Before we go there, I’ve got a comment on the logo. We were in the process of the design and you’re right. It is a beautiful classy identity for the team and screams Texans. We wanted the name Texans, but we couldn’t find an identity to go with it. Nobody liked anything in the focus groups that we’re doing. We showed them all kinds of artwork and colors and nothing resonated. I told Bob McNair, “Bob, I think we’re going to have to scratch the logo launch.” He said, “Why?” I said, “We haven’t found anything that anybody likes.” He said, “Where are you testing this?” I said, “We do it at focus groups.” He said, “Why don’t you invite me to your next focus group?” I said, “Okay, I’ll bring in so you can see the challenges we’re dealing with.” That was the first focus group. It wasn’t exactly the logo that you see, but it was generally a bull and the star. We showed it to the fans and they were pounding on the table. “That is perfect. That’s exactly what you need.” I looked at Bobby, he looks at me and he said, “This marketing stuff’s not that hard.”

Timing is everything. I want to talk about Bob McNair. For those who don’t know, he passed away a few years ago as the owner of the Texans. He was the one that brought the club into Houston. He is an institution within the state. He was a successful businessman, a wonderful philanthropist. His family has continued his legacy. I want to ask how the whole love affair began between you and Bob. Tell us a little bit about what you learned from the man.

Let me start with the love affair because I’ve been blessed to only work for two ownership families in sports, Bob McNair and the Hunt family, Lamar Hunt. Both of them are sports royalty and amazing people. Leaving Lamar and his family was difficult, but the first time I sat down in Bob’s office when I visited Houston, they speak differently, but there’s so much similarity between these two families and these two people. Bob had me at hello. That’s how that went, but in terms of what I learned from Bob, I’ve got an MBA from Indiana, but I feel like I got a second MBA working from Bob.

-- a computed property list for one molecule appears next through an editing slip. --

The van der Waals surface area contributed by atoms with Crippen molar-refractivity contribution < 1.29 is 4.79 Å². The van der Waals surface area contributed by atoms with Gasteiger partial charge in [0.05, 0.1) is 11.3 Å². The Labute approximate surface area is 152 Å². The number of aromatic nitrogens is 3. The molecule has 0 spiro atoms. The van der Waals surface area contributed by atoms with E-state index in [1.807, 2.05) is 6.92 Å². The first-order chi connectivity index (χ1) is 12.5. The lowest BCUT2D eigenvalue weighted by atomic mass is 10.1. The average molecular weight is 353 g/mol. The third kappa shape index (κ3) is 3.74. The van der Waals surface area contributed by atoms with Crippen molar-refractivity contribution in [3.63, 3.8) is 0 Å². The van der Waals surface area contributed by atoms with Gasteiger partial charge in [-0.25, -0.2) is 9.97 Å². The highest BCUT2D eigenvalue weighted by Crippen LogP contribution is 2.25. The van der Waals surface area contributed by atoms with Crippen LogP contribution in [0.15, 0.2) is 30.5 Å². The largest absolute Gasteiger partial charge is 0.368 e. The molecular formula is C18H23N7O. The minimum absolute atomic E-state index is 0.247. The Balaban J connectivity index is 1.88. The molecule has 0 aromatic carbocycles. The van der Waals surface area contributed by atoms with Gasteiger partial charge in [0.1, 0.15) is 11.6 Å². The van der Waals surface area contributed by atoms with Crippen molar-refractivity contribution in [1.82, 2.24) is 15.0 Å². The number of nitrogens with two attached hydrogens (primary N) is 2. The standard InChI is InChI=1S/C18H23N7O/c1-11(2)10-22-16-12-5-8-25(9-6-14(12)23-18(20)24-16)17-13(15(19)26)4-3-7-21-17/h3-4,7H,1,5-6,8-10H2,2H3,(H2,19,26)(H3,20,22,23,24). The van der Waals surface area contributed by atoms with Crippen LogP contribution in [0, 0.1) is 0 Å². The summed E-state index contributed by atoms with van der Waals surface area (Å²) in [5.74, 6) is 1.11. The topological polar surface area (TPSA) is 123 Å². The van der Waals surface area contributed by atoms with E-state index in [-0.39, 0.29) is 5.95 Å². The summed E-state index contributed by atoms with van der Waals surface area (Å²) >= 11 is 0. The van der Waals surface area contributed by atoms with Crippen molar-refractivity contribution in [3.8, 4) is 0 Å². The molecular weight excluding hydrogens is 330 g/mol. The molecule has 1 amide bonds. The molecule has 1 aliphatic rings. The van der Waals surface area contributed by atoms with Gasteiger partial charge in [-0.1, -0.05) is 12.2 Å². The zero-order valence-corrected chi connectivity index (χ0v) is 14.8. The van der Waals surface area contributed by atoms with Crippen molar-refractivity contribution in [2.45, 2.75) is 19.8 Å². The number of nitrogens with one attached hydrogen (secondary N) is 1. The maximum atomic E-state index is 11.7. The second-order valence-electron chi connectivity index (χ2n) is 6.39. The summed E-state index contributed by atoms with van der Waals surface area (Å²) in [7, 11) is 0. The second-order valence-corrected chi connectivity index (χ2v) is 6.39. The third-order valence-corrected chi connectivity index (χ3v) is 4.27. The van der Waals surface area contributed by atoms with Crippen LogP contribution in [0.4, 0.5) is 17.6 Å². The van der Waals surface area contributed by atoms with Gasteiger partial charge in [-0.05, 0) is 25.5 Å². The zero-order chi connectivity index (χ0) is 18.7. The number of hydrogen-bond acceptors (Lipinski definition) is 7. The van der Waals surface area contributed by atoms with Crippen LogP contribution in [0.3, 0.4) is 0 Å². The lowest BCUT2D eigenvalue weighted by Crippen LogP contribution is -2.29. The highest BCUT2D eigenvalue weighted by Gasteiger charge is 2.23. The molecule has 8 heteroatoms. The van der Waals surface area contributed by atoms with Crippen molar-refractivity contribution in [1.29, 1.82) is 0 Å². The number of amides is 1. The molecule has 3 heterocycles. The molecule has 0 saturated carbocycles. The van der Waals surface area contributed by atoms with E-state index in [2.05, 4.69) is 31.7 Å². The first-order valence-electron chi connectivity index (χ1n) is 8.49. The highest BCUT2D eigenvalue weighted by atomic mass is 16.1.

There were a lot of holes in my skillset and my experiences that Bob was able to fill through the conversations that we had regularly over almost twenty years. Of all the business experiences I had with them and the insights that I gained, what’s more important is how he developed me as a person. I had married. When we got to Houston, we had our first child. He helped me to understand how to be a good husband, a good father, and a good community citizen. It wouldn’t like lectures or advice. It was the more the way he was. He modeled the behavior. He walked the talk. He modeled the way for me. His integrity, his character is focused on honesty and on fairness in all things.

Even if you occasionally get taken advantage of, you always have to have a spirit of fairness and the importance of relationships. He did a wonderful job building and trusting relationships with people. That’s why he was successful. He was positive and optimistic. He was interviewed by one of our media personalities and they asked him, “Bob, you’re always positive and optimistic. Why is that?” He said, “I’ve never seen a successful person who wasn’t.” He was a spectacular man, a great role model for me like a father figure and treated me as part of his family. He has inspired me to be my best and for our organization to be our best.

When he recruited you away from the Columbus Crew of Major League Soccer, which you had led for five years at that time, how was he successful doing that? You worked for Lamar Hunt and the Hunt family who is an institution, not only they were pioneers in soccer, but they were pioneers in the NFL. Ironically, you left the pioneering family that started and helped to start Major League Soccer. You went to the league that they helped start, which is the NFL. How was Bob McNair successful in getting you away from that? Was it simply the lure of the NFL of working for the King of sports?